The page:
• Subscribe to our e-letters

  • Facebook_icon

The Times Stephen Spender Prize 2011

18-and-under, commended

Read the judges’ comments
To obtain the free booklet of winning entries and commentaries,
please email:
Read the winning entries from previous years

Isobel Gooder

Good Advice for Lovers

A fine ogre from the backwoods, a true Muscovite,
Was deeply in love with a fairy, and the urge
That he had to marry this lady grew
Till it drove this poor rude soul quite crazy.
One fine winter’s day the ogre grooms his shaggy hide,
Shows up at the fairy's palace, and, bowing,

Announces himself to the gatekeeper as Prince Ogrovsky.
Now the fairy had a son, nobody knew by whom.
That day she happened to be out and as for the bairn,
A fine fair fellow, fed on cream and brioche,
The gift of some Ulysses to this Calypso,
He was playing by the doorway with his hoop.
He and the ogre were left alone in the antechamber.
How do you pass the time when it’s snowing in December,
And when you have no one to talk to?
So, to kill time, the ogre began to eye the kid.
It proved quite simple. Yet it’s going a bit fast
Even for an ogre and a Muscovite,
To bolt, just like that, the kids of those you're courting.
An ogre's yawn is the next thing to feeling peckish.
When the lady returned, no child to be seen; inquiries were made.
The fairy noticed the ogre with his enormous mouth:
Have you, she shouted, seen my beautiful boy?
The simple-minded ogre just said: I ate him.

Well, it was tactless. You who seek to please,

Consider what became of the ogre in the face of that mother,
Furious that he’d made a meal of her first-born.
The moral of the story is: love, but be careful;
Adore your sweetheart, and keep your wits about you;
Do not, like this Russian ogre, eat
Her cherub, or upset the apple cart.

Translated from the French by Isobel Gooder

Bon conseil aux amants

Un brave ogre des bois, natif de Moscovie,

Etait fort amoureux d'une fée, et l'envie

Qu'il avait d'épouser cette dame s'accrut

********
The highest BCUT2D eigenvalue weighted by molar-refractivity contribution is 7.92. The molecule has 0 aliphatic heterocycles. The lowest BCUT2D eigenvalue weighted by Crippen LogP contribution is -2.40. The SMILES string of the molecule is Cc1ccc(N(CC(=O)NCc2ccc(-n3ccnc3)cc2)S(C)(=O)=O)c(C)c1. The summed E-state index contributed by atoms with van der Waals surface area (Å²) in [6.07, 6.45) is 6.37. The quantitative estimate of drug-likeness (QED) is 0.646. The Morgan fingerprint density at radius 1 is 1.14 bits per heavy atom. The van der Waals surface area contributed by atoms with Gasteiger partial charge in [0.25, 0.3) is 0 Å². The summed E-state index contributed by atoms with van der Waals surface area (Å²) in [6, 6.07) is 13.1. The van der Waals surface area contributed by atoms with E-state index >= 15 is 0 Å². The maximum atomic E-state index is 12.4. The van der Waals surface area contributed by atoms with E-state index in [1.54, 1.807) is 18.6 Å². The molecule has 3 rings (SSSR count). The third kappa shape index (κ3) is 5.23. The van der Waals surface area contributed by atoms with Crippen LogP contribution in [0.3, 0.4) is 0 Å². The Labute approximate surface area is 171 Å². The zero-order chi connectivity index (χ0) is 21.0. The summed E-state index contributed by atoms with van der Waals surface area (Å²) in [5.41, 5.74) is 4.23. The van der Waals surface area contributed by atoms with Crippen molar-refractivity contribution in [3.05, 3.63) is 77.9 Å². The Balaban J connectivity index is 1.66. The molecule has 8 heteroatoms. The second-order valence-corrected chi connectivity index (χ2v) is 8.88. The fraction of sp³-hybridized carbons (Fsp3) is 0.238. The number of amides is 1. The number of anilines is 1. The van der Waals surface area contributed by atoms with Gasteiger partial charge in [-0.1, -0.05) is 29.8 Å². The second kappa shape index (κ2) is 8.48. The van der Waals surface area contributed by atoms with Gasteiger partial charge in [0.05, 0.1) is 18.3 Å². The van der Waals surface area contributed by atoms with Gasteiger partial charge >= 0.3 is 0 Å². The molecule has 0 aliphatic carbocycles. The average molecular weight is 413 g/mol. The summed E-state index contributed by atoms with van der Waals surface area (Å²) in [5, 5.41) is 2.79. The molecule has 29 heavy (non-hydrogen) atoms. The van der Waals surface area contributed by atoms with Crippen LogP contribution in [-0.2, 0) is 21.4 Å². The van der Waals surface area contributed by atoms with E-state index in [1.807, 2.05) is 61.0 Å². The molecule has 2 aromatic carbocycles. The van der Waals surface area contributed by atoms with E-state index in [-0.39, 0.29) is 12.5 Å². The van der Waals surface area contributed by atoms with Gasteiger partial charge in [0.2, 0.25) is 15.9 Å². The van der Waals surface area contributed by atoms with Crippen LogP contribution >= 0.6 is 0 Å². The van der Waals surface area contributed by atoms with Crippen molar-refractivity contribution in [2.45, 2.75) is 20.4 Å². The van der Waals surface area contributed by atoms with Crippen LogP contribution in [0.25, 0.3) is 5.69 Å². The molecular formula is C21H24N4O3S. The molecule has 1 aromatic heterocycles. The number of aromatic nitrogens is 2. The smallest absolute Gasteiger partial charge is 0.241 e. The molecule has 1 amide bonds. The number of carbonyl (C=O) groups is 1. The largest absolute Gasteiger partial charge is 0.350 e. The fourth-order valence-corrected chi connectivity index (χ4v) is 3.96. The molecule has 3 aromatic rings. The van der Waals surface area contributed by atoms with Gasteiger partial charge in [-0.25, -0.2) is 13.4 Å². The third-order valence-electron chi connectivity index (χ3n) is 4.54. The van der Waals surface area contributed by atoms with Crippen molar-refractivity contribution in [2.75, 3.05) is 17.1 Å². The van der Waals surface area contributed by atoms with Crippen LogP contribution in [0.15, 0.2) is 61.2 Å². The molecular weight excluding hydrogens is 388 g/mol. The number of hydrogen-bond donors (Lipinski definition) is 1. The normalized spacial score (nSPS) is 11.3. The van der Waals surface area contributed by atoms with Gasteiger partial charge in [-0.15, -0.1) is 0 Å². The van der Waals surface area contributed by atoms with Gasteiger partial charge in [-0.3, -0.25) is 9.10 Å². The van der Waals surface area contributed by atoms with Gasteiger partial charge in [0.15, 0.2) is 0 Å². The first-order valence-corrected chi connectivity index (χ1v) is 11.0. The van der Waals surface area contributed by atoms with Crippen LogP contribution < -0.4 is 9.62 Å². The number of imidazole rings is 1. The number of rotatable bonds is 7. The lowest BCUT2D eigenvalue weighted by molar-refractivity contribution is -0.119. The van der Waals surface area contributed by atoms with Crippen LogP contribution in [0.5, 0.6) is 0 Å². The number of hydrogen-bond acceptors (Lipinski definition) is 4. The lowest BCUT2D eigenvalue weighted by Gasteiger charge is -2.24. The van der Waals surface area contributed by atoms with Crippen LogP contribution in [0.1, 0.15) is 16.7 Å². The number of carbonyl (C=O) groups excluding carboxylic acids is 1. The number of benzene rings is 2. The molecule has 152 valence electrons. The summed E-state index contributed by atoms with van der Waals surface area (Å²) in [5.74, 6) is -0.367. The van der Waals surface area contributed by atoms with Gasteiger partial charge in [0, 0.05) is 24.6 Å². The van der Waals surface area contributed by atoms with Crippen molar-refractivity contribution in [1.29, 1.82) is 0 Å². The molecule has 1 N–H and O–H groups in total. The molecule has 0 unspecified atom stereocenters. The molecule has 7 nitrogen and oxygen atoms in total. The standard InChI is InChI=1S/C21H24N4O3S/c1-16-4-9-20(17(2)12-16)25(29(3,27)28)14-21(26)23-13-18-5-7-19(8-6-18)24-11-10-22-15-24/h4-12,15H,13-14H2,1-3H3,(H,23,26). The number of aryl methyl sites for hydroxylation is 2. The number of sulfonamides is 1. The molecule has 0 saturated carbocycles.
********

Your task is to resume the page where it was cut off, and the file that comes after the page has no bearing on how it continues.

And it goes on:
Au point de rendre fou ce pauvre cœur tout brut :

L'ogre, un beau jour d'hiver, peigne sa peau velue,

Se présente au palais de la fée, et salue,

Et s'annonce à l'huissier comme prince Ogrousky.

La fée avait un fils, on ne sait pas de qui.

Elle était ce jour-là sortie, et quant au mioche,

Bel enfant blond nourri de crème et de brioche,

Don fait par quelque Ulysse à cette Calypso,

Il était sous la porte et jouait au cerceau.

On laissa l'ogre et lui tout seuls dans l'antichambre.

Comment passer le temps quand il neige en décembre.

Et quand on n'a personne avec qui dire un mot ?

L'ogre se mit alors à croquer le marmot.

C'est très simple. Pourtant c'est aller un peu vite,

Même lorsqu'on est ogre et qu'on est moscovite,

Que de gober ainsi les mioches du prochain.

Le bâillement d'un ogre est frère de la faim.

Quand la dame rentra, plus d'enfant. On s'informe.

La fée avise l'ogre avec sa bouche énorme.

As-tu vu, cria-t-elle, un bel enfant que j'ai ?

Le bon ogre naïf lui dit : Je l'ai mangé.

Or, c'était maladroit. Vous qui cherchez à plaire,

Jugez ce que devint l'ogre devant la mère

Furieuse qu'il eût soupé de son dauphin.

Que l'exemple vous serve ; aimez, mais soyez fin ;

Adorez votre belle, et soyez plein d'astuce ;

N'allez pas lui manger, comme cet ogre russe,

Son enfant, ou marcher sur la patte à son chien.

Victor Hugo

Translation commentary

Reading the poem for the first time I thought it the perfect challenge for translation: the interplay of wit and colloquial idiom makes for a subtle uncertainty of tone. I found the poem in an anthology of French poetry selected by Quentin Blake, Promenade de Quentin Blake au Pays de la Poésie Française. In his foreword he talks about his drawings in relation to the text: the power of the words is such that each poem touches us directly, as if new, regardless of historical period. That's why his accompanying drawings take their shape from the world of today. I have tried to do the same in my translation – Blake prompted me to look for idioms from the here-and-now in order to capture the life of the poem.

Without a doubt, the idioms were the hardest to translate. For example, ‘tout brut’ – the French catches the note of sympathy with irony. The hardest phrase was ‘croquer le marmot’. Hugo plays with two meanings: first, the literal boredom of being kept waiting with nothing to do, and secondly, the transition from metaphorical to literal in eating the child. My next problem was ‘bâillement’, a word that has several paragraphs dedicated to it in Robert’s dictionary. Partly, it is stifling a yawn of boredom, partly a jokey transition to opening your mouth wide — for other purposes.

In the 19th century Hugo mimics the fable form, as old as Aesop but re-invented by La Fontaine in the 17th century as social satire. I did not want to lose the simultaneous humour and gravity of the words by maintaining a rhyme scheme. The lack of rhyme creates an air of black comedy. It veers between that and the absurd; a complexity that is more veiled in the original.

Isobel Gooder